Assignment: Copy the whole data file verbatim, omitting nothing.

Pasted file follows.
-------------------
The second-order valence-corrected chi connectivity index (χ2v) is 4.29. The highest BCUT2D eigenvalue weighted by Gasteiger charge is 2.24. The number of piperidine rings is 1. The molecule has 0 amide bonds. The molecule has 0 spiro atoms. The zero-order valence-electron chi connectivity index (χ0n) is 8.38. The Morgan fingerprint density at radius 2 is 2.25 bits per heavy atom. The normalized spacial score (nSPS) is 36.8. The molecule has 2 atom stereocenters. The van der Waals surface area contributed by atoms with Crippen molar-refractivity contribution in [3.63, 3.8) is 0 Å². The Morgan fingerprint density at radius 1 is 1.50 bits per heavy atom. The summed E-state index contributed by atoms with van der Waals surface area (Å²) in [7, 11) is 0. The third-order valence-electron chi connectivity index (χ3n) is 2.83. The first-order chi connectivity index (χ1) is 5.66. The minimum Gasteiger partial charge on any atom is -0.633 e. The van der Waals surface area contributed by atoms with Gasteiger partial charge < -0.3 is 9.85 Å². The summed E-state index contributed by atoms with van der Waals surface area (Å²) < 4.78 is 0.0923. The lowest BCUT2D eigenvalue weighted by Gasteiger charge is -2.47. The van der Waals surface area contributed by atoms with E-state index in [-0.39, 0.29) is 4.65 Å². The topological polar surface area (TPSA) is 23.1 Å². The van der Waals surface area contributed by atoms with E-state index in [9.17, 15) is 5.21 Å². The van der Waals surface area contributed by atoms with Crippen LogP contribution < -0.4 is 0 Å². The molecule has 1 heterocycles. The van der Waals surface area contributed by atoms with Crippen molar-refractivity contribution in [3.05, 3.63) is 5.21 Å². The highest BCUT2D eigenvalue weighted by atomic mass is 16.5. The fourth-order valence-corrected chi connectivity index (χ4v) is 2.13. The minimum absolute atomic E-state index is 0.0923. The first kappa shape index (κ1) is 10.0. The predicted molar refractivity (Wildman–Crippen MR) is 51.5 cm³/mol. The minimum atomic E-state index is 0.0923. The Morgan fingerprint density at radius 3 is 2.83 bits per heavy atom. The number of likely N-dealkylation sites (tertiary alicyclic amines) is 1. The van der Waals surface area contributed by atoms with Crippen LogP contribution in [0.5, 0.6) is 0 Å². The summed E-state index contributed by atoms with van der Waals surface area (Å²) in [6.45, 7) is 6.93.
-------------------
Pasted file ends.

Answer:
The second-order valence-corrected chi connectivity index (χ2v) is 4.29. The highest BCUT2D eigenvalue weighted by Gasteiger charge is 2.24. The number of piperidine rings is 1. The molecule has 0 amide bonds. The molecule has 0 spiro atoms. The zero-order valence-electron chi connectivity index (χ0n) is 8.38. The Morgan fingerprint density at radius 2 is 2.25 bits per heavy atom. The normalized spacial score (nSPS) is 36.8. The molecule has 2 atom stereocenters. The van der Waals surface area contributed by atoms with Crippen molar-refractivity contribution in [3.63, 3.8) is 0 Å². The Morgan fingerprint density at radius 1 is 1.50 bits per heavy atom. The summed E-state index contributed by atoms with van der Waals surface area (Å²) in [7, 11) is 0. The third-order valence-electron chi connectivity index (χ3n) is 2.83. The first-order chi connectivity index (χ1) is 5.66. The minimum Gasteiger partial charge on any atom is -0.633 e. The van der Waals surface area contributed by atoms with Gasteiger partial charge < -0.3 is 9.85 Å². The summed E-state index contributed by atoms with van der Waals surface area (Å²) < 4.78 is 0.0923. The lowest BCUT2D eigenvalue weighted by Gasteiger charge is -2.47. The van der Waals surface area contributed by atoms with E-state index in [-0.39, 0.29) is 4.65 Å². The topological polar surface area (TPSA) is 23.1 Å². The van der Waals surface area contributed by atoms with E-state index in [9.17, 15) is 5.21 Å². The van der Waals surface area contributed by atoms with Crippen LogP contribution < -0.4 is 0 Å². The molecule has 1 heterocycles. The van der Waals surface area contributed by atoms with Crippen molar-refractivity contribution in [3.05, 3.63) is 5.21 Å². The highest BCUT2D eigenvalue weighted by atomic mass is 16.5. The fourth-order valence-corrected chi connectivity index (χ4v) is 2.13. The minimum absolute atomic E-state index is 0.0923. The first kappa shape index (κ1) is 10.0. The predicted molar refractivity (Wildman–Crippen MR) is 51.5 cm³/mol. The minimum atomic E-state index is 0.0923. The Morgan fingerprint density at radius 3 is 2.83 bits per heavy atom. The number of likely N-dealkylation sites (tertiary alicyclic amines) is 1. The van der Waals surface area contributed by atoms with Crippen LogP contribution in [0.5, 0.6) is 0 Å². The summed E-state index contributed by atoms with van der Waals surface area (Å²) in [6.45, 7) is 6.93.